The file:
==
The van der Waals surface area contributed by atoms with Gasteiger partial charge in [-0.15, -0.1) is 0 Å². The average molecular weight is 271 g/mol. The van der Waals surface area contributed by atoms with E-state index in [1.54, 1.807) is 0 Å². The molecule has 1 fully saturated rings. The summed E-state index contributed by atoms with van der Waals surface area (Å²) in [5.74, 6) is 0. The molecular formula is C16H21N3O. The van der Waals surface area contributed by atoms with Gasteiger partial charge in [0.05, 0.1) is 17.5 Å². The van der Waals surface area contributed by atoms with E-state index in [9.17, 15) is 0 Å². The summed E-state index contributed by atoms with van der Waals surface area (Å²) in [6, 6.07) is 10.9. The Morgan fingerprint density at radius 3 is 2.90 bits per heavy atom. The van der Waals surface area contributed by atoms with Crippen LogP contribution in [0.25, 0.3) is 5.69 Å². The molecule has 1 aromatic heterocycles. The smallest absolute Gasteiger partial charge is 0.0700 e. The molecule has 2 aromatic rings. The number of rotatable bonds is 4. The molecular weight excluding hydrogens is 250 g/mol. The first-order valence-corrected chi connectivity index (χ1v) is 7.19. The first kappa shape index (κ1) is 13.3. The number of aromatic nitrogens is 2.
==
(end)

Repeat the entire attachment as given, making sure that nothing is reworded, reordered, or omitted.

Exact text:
The van der Waals surface area contributed by atoms with Gasteiger partial charge in [-0.15, -0.1) is 0 Å². The average molecular weight is 271 g/mol. The van der Waals surface area contributed by atoms with E-state index in [1.54, 1.807) is 0 Å². The molecule has 1 fully saturated rings. The summed E-state index contributed by atoms with van der Waals surface area (Å²) in [5.74, 6) is 0. The molecular formula is C16H21N3O. The van der Waals surface area contributed by atoms with Gasteiger partial charge in [0.05, 0.1) is 17.5 Å². The van der Waals surface area contributed by atoms with E-state index in [9.17, 15) is 0 Å². The summed E-state index contributed by atoms with van der Waals surface area (Å²) in [6, 6.07) is 10.9. The Morgan fingerprint density at radius 3 is 2.90 bits per heavy atom. The van der Waals surface area contributed by atoms with Crippen LogP contribution in [0.25, 0.3) is 5.69 Å². The molecule has 1 aromatic heterocycles. The smallest absolute Gasteiger partial charge is 0.0700 e. The molecule has 2 aromatic rings. The number of rotatable bonds is 4. The molecular weight excluding hydrogens is 250 g/mol. The first-order valence-corrected chi connectivity index (χ1v) is 7.19. The first kappa shape index (κ1) is 13.3. The number of aromatic nitrogens is 2.